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Wednesday, April 12, 2006

Gödel Prize

The EATCS has announced the winners of the Gödel Prize: Manindra Agrawal, Neeraj Kayal and Nitin Saxena for their paper Primes in P.

I started this weblog shortly after the announcement of the Primes in P result which was the topic of my third post. Now the result has won the award for best recent journal paper. Either that was a very quick process or I have been writing this weblog too long.

18 comments:

  1. Isn't there any attempts to encode a SAT instance as a big number, such it's satisfiable only if it's composite.. or something like that? Or is this idea too silly?

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  2. Osias, I'm sure there have been a hundred "attempts" at doing so. And even long before the Primes in P result, because of the probabilistic algorithms for primality testing.

    Anyway, most researchers believe P != NP so they probably wouldn't spend too much time on that after the first several tricks did't work. Even proving that it couldn't be done would solve the P/NP puzzle.

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  3. >Even proving that it couldn't be
    >done would solve the P/NP puzzle.

    Would? I thought if someone prove it can't be done, he/she have just proven it can't be done, saying nothing about all the other approches.

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  4. Cool. My guess is that Kayal and Saxena may be the youngest winners so far of the Godel prize.

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  5. To try to get a handle on the distance between PRIMES and NP-complete problems:

    before Agrawal, were there P-time algorithms to recognize any infinite subset of the prime numbers? I've never seen such a result.

    Since we don't (or didn't) have simple special cases to work with (true, we have simple subsets of COMPOSITES), it's hard to see the building blocks of a reduction. P-completeness looks equally unlikely.

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  6. i thought this was announced a while back. i guess the IITK grapevine is more effective ;)

    http://geomblog.blogspot.com/2006/03/2006-gdel-prize.html

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  7. Anyway, most researchers believe P != NP

    Is there a reason why most researchers believe this? I've never heard a good argument beyond something like "it would have some weird consequences."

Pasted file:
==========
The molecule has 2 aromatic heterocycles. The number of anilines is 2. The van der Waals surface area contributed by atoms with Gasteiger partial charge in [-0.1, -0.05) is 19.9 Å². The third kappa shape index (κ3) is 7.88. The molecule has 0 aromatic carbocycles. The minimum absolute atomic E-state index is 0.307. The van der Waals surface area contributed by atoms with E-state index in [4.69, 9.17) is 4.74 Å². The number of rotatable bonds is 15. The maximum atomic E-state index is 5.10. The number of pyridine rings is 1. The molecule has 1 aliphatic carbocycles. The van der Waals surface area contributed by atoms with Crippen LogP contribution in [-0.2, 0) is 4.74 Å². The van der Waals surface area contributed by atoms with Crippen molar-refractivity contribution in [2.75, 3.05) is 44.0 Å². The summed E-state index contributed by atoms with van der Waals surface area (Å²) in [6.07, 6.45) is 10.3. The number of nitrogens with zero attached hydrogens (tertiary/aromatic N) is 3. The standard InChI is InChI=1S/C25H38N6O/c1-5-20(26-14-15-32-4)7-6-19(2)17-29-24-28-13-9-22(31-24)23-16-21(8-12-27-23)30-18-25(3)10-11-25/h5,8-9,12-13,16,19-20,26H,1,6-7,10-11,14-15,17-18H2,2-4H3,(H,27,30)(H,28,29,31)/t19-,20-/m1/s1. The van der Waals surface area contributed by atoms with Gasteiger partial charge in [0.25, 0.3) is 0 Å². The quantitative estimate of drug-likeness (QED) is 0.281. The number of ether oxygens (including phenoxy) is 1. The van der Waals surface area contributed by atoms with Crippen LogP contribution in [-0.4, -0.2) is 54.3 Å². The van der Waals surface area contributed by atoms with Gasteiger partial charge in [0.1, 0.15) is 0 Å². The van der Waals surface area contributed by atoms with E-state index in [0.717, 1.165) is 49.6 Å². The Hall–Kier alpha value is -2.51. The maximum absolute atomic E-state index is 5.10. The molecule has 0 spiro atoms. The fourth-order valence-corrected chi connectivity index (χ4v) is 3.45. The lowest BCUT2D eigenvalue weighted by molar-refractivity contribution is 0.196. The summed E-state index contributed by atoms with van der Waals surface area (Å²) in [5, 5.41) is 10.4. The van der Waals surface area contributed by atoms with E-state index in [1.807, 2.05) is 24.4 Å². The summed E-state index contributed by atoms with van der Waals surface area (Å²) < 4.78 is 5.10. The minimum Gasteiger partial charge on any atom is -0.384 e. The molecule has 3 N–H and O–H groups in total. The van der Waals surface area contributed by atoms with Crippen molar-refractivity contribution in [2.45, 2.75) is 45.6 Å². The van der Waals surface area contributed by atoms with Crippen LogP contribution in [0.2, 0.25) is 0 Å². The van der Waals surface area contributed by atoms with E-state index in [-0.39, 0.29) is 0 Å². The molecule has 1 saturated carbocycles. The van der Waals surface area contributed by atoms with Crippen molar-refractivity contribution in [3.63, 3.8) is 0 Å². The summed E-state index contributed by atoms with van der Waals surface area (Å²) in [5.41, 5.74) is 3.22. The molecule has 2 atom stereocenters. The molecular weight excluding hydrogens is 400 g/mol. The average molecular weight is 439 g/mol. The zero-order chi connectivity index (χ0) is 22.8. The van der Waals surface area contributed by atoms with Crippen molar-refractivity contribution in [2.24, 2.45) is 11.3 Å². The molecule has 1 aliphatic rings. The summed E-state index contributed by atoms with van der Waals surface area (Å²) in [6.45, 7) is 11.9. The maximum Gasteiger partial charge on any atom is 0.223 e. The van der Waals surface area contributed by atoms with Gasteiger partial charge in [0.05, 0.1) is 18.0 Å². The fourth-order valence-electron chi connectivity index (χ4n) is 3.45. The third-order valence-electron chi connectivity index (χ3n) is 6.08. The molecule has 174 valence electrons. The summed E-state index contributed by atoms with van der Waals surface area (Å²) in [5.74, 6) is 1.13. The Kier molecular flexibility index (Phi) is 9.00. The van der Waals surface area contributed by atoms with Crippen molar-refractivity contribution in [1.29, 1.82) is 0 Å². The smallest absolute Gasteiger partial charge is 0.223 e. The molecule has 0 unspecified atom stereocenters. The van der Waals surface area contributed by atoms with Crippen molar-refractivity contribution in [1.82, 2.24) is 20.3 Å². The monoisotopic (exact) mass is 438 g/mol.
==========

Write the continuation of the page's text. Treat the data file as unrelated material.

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  8. P != NP is just a religious belief.

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  9. P != NP is just a religious belief.

    If not a blatant symptom of egomania.

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  10. Is there a reason why most researchers believe this? I've never heard a good argument beyond something like "it would have some weird consequences."


    They "believe" so because they want to believe so.

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  11. P != NP is just a religious belief.

    No. People believe P != NP because it seems very counterintuitive to say that we can check an exponential number of elements for some property in time comparable to checking just one of them.

    Obviously that's not a proof, but it is an intuitive justification for the conjecture. But of course many "counterintuitive" things have, in the past, turned out to be true anyway, so there is no call to be closed-minded about your personal hunch that P != NP -- but that isn't the same as saying that belief in the conjecture is groundless or egomaniacal.

    Now hardness of factoring, on the other hand, has no such intuitive justification, and if you say "hardness of factoring is just a religious belief" I'd be more inclined to agree with you...

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  12. No. People believe P != NP because it seems very counterintuitive to say that we can check an exponential number of elements for some property in time comparable to checking just one of them.